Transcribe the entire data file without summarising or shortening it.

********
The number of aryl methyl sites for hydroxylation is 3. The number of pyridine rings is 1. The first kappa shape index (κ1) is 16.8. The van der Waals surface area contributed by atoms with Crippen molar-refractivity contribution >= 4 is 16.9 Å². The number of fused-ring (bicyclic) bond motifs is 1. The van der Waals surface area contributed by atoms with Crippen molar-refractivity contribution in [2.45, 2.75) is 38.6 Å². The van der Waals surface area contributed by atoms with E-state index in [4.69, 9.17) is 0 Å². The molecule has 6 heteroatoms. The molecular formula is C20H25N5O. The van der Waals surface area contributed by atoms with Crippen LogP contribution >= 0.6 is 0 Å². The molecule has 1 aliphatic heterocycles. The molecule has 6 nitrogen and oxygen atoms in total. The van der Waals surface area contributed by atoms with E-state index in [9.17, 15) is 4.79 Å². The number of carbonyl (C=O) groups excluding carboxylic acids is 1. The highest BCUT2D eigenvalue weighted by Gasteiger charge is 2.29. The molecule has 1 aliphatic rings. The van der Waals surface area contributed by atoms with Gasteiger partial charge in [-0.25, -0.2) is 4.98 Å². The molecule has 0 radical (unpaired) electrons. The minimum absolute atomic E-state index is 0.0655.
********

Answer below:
The number of aryl methyl sites for hydroxylation is 3. The number of pyridine rings is 1. The first kappa shape index (κ1) is 16.8. The van der Waals surface area contributed by atoms with Crippen molar-refractivity contribution >= 4 is 16.9 Å². The number of fused-ring (bicyclic) bond motifs is 1. The van der Waals surface area contributed by atoms with Crippen molar-refractivity contribution in [2.45, 2.75) is 38.6 Å². The van der Waals surface area contributed by atoms with E-state index in [4.69, 9.17) is 0 Å². The molecule has 6 heteroatoms. The molecular formula is C20H25N5O. The van der Waals surface area contributed by atoms with Crippen LogP contribution >= 0.6 is 0 Å². The molecule has 1 aliphatic heterocycles. The molecule has 6 nitrogen and oxygen atoms in total. The van der Waals surface area contributed by atoms with E-state index in [9.17, 15) is 4.79 Å². The number of carbonyl (C=O) groups excluding carboxylic acids is 1. The highest BCUT2D eigenvalue weighted by Gasteiger charge is 2.29. The molecule has 1 aliphatic rings. The van der Waals surface area contributed by atoms with Gasteiger partial charge in [-0.25, -0.2) is 4.98 Å². The molecule has 0 radical (unpaired) electrons. The minimum absolute atomic E-state index is 0.0655.